Generalist and/or Specialist?

“The truth is that you aren’t lacking a destiny or purpose. There is a very good reason for your insatiable curiosity: you’re someone who’s going to shake things up, create something novel, solve complex, multidimensional problems, make people’s lives better in your own unique way. Whatever your destinies are, you can’t step into them while stifling your multipotentiality. You must embrace it and use it.”

Emile Wapnick

This week we are looking at generalists versus specialists and as always, the choice is yours and yours alone.  This goes for both our physical health AND our social and emotional wellbeing. 

Sometimes, we need an expert on one subject OR we need someone with a good understanding of the issue and gives us a range of options to explore without labelling us.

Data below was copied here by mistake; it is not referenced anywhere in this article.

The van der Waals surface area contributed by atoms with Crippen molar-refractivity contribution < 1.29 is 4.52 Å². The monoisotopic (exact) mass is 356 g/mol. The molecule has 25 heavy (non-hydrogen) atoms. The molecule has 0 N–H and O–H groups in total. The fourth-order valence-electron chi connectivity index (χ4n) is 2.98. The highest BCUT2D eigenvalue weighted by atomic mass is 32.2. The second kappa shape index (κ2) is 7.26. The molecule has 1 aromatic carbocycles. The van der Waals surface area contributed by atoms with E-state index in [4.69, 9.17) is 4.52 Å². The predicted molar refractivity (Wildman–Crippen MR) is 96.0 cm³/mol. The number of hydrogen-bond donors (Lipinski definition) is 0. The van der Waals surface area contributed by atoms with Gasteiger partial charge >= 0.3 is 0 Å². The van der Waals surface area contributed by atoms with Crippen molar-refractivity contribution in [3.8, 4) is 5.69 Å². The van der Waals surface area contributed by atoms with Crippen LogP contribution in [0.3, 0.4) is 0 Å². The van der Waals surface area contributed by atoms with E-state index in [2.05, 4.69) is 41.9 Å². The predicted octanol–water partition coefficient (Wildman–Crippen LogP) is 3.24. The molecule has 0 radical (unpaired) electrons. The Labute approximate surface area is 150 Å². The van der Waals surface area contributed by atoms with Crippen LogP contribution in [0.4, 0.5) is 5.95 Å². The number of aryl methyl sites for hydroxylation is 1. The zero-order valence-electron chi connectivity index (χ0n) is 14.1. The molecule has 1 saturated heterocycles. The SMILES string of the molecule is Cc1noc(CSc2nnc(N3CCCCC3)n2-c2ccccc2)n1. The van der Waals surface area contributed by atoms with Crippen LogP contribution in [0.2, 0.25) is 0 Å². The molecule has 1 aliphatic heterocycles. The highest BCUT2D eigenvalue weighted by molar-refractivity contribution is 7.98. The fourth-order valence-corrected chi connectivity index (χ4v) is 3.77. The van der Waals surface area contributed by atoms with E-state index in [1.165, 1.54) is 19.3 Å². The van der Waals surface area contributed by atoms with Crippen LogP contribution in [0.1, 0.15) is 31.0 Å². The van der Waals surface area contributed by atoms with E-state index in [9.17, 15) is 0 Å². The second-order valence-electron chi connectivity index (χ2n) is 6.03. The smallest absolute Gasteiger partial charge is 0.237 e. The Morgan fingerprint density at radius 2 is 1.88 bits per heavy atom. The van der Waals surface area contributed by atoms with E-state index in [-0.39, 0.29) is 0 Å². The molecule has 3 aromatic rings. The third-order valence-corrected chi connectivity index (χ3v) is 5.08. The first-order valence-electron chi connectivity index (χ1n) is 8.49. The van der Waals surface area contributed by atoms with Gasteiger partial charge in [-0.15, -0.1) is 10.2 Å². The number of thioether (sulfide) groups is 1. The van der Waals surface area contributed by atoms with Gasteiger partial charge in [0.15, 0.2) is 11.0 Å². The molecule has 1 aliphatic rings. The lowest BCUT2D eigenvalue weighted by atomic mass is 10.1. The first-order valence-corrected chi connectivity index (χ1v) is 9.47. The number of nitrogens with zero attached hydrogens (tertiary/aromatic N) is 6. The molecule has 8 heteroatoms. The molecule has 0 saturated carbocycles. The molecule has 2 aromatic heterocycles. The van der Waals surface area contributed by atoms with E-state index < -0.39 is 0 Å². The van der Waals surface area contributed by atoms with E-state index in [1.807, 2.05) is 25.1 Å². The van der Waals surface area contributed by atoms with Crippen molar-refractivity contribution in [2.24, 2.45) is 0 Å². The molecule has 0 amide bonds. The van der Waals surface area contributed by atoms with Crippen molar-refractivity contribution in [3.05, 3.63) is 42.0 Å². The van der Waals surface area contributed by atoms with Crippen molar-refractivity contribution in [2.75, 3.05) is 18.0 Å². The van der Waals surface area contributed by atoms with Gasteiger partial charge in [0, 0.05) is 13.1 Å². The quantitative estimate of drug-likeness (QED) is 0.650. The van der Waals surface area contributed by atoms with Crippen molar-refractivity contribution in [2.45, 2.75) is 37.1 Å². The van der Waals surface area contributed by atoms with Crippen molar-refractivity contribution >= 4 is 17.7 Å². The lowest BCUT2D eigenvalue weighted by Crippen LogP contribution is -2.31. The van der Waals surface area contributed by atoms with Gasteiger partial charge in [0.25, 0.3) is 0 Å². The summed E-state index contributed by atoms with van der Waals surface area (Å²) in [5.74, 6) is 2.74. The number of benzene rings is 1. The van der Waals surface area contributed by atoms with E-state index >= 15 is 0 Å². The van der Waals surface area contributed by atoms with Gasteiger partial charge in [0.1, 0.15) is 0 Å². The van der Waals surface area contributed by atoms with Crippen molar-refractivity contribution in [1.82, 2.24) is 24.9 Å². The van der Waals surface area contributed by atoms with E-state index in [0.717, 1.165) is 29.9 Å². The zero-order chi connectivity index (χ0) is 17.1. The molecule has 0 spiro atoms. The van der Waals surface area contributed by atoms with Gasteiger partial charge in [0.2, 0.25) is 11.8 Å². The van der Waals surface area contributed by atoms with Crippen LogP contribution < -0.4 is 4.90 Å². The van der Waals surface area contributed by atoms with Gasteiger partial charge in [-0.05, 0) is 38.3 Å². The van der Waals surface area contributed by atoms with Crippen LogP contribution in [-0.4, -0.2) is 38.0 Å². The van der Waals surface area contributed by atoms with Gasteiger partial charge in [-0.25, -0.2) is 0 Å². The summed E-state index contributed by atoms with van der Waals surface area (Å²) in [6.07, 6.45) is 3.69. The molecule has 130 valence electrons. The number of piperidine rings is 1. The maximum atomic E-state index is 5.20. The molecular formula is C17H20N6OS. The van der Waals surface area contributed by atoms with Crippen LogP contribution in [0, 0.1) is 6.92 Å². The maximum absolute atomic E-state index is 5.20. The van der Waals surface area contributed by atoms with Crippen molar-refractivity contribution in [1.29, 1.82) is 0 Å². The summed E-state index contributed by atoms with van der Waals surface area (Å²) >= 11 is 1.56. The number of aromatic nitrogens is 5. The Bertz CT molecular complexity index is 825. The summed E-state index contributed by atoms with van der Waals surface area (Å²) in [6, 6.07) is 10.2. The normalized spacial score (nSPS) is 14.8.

As a mental health professional, I believe that I am a generalist – I have a broad range of knowledge about a range of different ailments and stressors of life.  I have trained in a range of therapies and can bring this eclectic approach and tools to suit the person I am working with.  With open curiosity, we can explore what is working well and investigate ways to better work with the issue that is troubling them.  What could we amend or utilise to make life a little easier for them?

Others may specialise in the one area and will have a strong knowledge of their particular speciality or a particular framework that they work from.

Sometimes, we need a range of professionals assisting us with the many dimensions of our ailment(s) and how these impact on us and those around us.  At times, the team may also need to have a meeting to ensure all aspects are covered and some funding, such as the NDIS, have funding available for this.

Regardless of your issue – I am hopeful that you have the right members on your team who are working with you and in your best interests.